Elsewhere, "The Sound You Hear" has a stellar guitar solo, nice harmonies and a big sound. But the '60s psychedelia-inspired "Ride" sounds like the very definition of over-produced. There may be a song buried in there somewhere, but you have to listen pretty hard to find it. And the album unfortunately peters out with not one but two jazzy instrumentals (one featuring a drum solo, of all things) and a couple of atmospheric but unexciting ballads.

Still, Travels in the South reminds us of Stamey's past glories and forges some interesting new musical ground. In the record's best moments, he takes the sounds he grew up with in the '60s and combines them in intriguing and original ways. A mature effort from one of southern jangle pop's elder statesmen.

Chris Stamey: Yep Roc:

Sean Slone
- Ink 19

Chris Stamey's been working the producer's side of the studio glass (Whiskeytown, Ben Folds, Squirrel Nut Zippers) for so long that practically an entire generation's come of age unaware of his recorded legacy. This founding member of the Sneakers and dB's, two against-the-grain power pop bands from the Seventies and Eighties, still has plenty of inner melody deserving to be heard on his first solo album in twelve years. Stamey's accompanied by an all-star cast -- former Jayhawks keyboardist Jen Gunderman, Superchunk drummer Jon Wurster, Ryan Adams and producer Don Dixon -- who crank it out on a grand scale similar to that of the E Street Band. The opening cuts "14 Shades of Green" and "Kierkegaard" ring forth with a Spectorian wall of guitar, keyboards and harmony vocals. However, Stamey's nasal southern drawl is best preserved with spare arrangements, as the lonely pedal steel of "Insomnia" hauntingly points up. (ROB O'CONNOR)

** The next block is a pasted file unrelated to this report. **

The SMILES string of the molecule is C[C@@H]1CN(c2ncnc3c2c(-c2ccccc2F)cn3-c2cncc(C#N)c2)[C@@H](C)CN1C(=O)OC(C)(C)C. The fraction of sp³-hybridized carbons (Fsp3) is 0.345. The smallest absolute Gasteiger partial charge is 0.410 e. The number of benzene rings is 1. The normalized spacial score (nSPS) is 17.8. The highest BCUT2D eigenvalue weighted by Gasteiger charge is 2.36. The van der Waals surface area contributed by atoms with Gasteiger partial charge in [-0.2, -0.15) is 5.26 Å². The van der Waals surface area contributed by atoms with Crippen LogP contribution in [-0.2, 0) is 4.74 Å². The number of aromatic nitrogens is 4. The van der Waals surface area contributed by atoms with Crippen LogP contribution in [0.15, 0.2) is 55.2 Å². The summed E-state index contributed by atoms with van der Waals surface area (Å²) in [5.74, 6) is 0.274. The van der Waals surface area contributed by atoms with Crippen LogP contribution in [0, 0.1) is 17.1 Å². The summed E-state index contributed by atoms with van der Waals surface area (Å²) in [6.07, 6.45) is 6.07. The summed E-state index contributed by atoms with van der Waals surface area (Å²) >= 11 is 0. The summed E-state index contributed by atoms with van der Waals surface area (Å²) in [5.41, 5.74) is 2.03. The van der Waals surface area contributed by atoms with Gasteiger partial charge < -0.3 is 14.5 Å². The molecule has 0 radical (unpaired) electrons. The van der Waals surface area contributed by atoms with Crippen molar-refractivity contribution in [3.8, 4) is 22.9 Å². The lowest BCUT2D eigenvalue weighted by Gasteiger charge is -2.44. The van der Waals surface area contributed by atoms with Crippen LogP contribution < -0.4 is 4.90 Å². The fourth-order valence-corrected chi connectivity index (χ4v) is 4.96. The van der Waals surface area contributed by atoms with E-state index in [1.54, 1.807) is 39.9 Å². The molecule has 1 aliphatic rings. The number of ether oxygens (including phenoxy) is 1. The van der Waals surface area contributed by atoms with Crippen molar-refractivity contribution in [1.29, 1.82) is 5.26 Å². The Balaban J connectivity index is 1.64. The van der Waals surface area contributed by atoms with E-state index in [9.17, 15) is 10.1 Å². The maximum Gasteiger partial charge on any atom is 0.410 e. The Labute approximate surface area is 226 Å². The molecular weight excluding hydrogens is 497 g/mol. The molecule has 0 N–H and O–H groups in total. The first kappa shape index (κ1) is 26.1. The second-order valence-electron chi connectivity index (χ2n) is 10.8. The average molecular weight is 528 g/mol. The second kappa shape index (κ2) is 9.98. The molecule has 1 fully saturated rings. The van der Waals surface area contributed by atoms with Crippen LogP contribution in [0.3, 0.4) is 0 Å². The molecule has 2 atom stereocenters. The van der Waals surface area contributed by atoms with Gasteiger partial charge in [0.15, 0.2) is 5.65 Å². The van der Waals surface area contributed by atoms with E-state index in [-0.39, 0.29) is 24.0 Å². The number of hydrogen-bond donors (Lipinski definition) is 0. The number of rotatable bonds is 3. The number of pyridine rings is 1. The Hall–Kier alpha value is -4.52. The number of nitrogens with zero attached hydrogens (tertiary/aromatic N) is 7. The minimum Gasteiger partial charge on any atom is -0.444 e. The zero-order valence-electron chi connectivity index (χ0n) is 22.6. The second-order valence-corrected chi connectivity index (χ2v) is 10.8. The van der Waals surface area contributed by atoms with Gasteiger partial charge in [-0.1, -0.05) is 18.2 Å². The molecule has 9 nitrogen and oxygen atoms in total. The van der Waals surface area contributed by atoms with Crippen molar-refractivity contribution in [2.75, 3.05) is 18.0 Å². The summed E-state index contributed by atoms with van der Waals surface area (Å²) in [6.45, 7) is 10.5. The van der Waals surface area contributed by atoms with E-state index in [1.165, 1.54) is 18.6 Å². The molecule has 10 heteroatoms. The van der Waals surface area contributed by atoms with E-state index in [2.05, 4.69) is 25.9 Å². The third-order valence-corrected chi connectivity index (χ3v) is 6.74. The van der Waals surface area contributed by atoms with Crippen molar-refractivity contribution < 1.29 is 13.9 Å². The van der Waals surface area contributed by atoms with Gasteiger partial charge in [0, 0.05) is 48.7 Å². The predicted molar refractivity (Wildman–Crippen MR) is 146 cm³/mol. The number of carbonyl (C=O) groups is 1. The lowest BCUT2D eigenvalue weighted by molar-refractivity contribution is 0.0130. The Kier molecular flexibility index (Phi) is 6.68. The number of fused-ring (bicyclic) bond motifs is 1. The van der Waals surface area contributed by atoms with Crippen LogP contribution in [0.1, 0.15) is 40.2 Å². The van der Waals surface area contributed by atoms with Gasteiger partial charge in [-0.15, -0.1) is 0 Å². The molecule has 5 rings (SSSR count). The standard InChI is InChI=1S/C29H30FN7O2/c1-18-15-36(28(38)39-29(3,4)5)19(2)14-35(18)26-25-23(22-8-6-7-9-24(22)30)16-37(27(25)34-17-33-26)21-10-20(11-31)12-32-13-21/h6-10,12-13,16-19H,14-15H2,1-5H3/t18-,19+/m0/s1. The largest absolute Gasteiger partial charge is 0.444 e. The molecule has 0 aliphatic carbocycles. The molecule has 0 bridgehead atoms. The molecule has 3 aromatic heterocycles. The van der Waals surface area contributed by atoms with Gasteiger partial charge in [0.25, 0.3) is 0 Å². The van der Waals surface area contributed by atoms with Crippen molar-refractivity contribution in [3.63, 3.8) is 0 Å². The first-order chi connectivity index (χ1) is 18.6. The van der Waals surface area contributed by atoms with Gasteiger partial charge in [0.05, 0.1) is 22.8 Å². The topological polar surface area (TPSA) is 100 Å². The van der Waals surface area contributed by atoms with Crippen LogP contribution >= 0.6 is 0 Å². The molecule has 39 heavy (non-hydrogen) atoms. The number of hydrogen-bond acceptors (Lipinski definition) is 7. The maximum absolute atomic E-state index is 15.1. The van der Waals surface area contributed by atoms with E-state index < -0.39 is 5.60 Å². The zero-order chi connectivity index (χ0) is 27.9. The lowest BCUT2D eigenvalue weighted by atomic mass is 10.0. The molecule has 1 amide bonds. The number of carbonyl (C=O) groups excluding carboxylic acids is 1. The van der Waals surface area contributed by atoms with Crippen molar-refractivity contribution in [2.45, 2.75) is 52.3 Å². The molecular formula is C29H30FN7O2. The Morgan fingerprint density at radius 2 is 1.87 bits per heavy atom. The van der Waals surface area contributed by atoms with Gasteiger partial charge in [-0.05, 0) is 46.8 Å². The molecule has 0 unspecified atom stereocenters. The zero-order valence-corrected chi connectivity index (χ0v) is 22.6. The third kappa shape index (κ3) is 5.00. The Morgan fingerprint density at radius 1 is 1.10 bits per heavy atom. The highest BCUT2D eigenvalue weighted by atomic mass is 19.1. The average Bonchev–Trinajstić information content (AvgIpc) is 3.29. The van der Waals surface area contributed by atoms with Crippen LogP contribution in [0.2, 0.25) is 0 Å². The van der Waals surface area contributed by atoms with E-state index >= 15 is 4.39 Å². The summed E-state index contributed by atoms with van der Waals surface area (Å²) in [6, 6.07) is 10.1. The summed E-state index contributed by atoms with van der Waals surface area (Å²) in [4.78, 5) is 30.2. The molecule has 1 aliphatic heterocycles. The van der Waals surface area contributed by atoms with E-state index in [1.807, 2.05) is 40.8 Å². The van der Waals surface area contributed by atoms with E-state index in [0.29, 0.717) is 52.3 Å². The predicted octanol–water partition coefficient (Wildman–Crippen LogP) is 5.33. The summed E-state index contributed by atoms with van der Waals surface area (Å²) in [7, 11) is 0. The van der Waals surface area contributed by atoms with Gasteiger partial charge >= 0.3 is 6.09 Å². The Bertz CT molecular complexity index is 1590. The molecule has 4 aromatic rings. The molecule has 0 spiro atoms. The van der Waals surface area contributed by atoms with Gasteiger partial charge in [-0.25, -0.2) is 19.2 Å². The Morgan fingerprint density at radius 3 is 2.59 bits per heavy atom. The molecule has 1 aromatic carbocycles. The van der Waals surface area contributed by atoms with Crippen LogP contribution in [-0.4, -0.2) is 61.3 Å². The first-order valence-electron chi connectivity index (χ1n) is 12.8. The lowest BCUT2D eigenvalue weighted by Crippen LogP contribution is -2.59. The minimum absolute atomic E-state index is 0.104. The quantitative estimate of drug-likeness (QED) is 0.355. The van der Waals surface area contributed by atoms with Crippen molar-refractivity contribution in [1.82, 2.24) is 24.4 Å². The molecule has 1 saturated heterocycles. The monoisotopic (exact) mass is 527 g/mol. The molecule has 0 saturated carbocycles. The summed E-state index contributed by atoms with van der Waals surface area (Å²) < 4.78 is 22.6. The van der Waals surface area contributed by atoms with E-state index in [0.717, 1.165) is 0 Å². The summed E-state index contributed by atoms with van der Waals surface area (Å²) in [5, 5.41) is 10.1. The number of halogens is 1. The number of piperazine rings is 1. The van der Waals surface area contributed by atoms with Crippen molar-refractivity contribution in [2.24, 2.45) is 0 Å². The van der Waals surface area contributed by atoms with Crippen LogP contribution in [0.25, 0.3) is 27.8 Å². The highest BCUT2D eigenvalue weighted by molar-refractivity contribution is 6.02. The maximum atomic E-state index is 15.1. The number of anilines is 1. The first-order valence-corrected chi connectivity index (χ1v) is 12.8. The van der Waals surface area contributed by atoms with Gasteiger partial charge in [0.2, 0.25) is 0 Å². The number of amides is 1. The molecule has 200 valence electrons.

(Posted Jun 14, 2004)


Chris Stamey- Travels in the South


Feeling a bit camera shy


Chris Stamey is one of those minor geniuses whose contributions could get lost in the shuffle. Rock cognoscenti know him as one of the founding members of the legendary 80s North Carolina-to-Hoboken pop band the dB's, and as a member of Alex Chilton, Bob Mould and Golden Palominos, while today's younger fans probably recognize his name from the many artists like Alejandro Escovedo, Whiskytown, Caitlin Cary, that he has produced. His new album Travels in The South ( 6/15 Yep Roc) features guest appearances from an array of talented friends, including Ryan Adams, Ben Folds, Tift Merritt, Caitlin Cary and Thad Cockrell, as well as fellow Southern-pop kingpins Peter Holsapple and Don Dixon. The album also employs a core group of musicians who've long been part of Stamey’s creative team, including Superchunk drummer Jon Wurster, ex-Jayhawks keyboardist Jen Gunderman, local guitar ace Brian Dennis, ex-Backslider and Trembler Danny Kurtz, and Greg Readling of Tift Merritt’s band the Carbines—a group loosely dubbed "the Mod Squad," in honor of Stamey’s Chapel Hill-based studio, Modern Recording. Take a little bit of The Carolinas home today. Booking solo, full band ( The Chris Stamey Experience) and soon back together with Peter!